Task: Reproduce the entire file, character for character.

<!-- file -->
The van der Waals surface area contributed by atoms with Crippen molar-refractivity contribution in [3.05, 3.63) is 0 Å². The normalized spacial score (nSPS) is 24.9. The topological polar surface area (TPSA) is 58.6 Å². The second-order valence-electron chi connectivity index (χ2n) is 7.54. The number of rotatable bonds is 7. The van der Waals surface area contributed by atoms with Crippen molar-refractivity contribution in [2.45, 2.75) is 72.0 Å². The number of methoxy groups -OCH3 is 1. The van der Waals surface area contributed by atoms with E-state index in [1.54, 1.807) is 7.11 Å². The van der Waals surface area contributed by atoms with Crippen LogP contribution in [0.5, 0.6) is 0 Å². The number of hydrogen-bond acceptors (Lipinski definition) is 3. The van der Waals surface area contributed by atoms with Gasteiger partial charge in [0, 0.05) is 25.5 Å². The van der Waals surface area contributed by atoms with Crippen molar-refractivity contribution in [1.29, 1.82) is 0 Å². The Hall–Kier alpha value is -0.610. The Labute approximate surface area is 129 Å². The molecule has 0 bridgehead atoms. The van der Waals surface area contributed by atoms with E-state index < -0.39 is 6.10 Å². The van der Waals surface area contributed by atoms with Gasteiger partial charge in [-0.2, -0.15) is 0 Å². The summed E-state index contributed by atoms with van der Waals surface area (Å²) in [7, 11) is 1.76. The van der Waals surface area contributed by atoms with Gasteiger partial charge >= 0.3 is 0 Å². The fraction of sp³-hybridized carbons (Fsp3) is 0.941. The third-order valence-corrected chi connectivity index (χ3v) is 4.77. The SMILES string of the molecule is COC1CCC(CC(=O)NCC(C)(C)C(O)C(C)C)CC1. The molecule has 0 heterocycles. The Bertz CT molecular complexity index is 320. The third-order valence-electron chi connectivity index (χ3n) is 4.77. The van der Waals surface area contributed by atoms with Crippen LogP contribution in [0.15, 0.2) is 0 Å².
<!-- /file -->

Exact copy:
The van der Waals surface area contributed by atoms with Crippen molar-refractivity contribution in [3.05, 3.63) is 0 Å². The normalized spacial score (nSPS) is 24.9. The topological polar surface area (TPSA) is 58.6 Å². The second-order valence-electron chi connectivity index (χ2n) is 7.54. The number of rotatable bonds is 7. The van der Waals surface area contributed by atoms with Crippen molar-refractivity contribution in [2.45, 2.75) is 72.0 Å². The number of methoxy groups -OCH3 is 1. The van der Waals surface area contributed by atoms with E-state index in [1.54, 1.807) is 7.11 Å². The van der Waals surface area contributed by atoms with Crippen LogP contribution in [0.5, 0.6) is 0 Å². The number of hydrogen-bond acceptors (Lipinski definition) is 3. The van der Waals surface area contributed by atoms with Gasteiger partial charge in [0, 0.05) is 25.5 Å². The van der Waals surface area contributed by atoms with Crippen molar-refractivity contribution in [1.29, 1.82) is 0 Å². The Hall–Kier alpha value is -0.610. The Labute approximate surface area is 129 Å². The molecule has 0 bridgehead atoms. The van der Waals surface area contributed by atoms with E-state index < -0.39 is 6.10 Å². The van der Waals surface area contributed by atoms with Gasteiger partial charge in [-0.2, -0.15) is 0 Å². The summed E-state index contributed by atoms with van der Waals surface area (Å²) in [7, 11) is 1.76. The van der Waals surface area contributed by atoms with Gasteiger partial charge >= 0.3 is 0 Å². The fraction of sp³-hybridized carbons (Fsp3) is 0.941. The third-order valence-corrected chi connectivity index (χ3v) is 4.77. The SMILES string of the molecule is COC1CCC(CC(=O)NCC(C)(C)C(O)C(C)C)CC1. The molecule has 0 heterocycles. The Bertz CT molecular complexity index is 320. The third-order valence-electron chi connectivity index (χ3n) is 4.77. The van der Waals surface area contributed by atoms with Crippen LogP contribution in [0.15, 0.2) is 0 Å².